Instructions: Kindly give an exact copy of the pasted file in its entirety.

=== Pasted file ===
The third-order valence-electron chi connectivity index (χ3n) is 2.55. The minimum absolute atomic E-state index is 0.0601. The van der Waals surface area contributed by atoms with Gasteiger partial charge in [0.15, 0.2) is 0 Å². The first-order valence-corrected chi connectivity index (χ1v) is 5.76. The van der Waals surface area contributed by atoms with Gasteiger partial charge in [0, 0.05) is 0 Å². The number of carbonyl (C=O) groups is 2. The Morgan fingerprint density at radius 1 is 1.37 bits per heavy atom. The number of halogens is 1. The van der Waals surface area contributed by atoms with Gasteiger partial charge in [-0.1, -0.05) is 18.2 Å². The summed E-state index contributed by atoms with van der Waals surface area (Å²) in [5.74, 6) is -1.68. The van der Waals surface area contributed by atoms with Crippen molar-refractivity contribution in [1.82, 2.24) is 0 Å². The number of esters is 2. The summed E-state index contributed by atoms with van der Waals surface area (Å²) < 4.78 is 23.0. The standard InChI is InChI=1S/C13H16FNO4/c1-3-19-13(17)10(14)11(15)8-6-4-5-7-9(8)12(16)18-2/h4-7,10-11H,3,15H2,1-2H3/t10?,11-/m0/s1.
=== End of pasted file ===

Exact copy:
The third-order valence-electron chi connectivity index (χ3n) is 2.55. The minimum absolute atomic E-state index is 0.0601. The van der Waals surface area contributed by atoms with Gasteiger partial charge in [0.15, 0.2) is 0 Å². The first-order valence-corrected chi connectivity index (χ1v) is 5.76. The van der Waals surface area contributed by atoms with Gasteiger partial charge in [0, 0.05) is 0 Å². The number of carbonyl (C=O) groups is 2. The Morgan fingerprint density at radius 1 is 1.37 bits per heavy atom. The number of halogens is 1. The van der Waals surface area contributed by atoms with Gasteiger partial charge in [-0.1, -0.05) is 18.2 Å². The summed E-state index contributed by atoms with van der Waals surface area (Å²) in [5.74, 6) is -1.68. The van der Waals surface area contributed by atoms with Crippen molar-refractivity contribution in [1.82, 2.24) is 0 Å². The number of esters is 2. The summed E-state index contributed by atoms with van der Waals surface area (Å²) < 4.78 is 23.0. The standard InChI is InChI=1S/C13H16FNO4/c1-3-19-13(17)10(14)11(15)8-6-4-5-7-9(8)12(16)18-2/h4-7,10-11H,3,15H2,1-2H3/t10?,11-/m0/s1.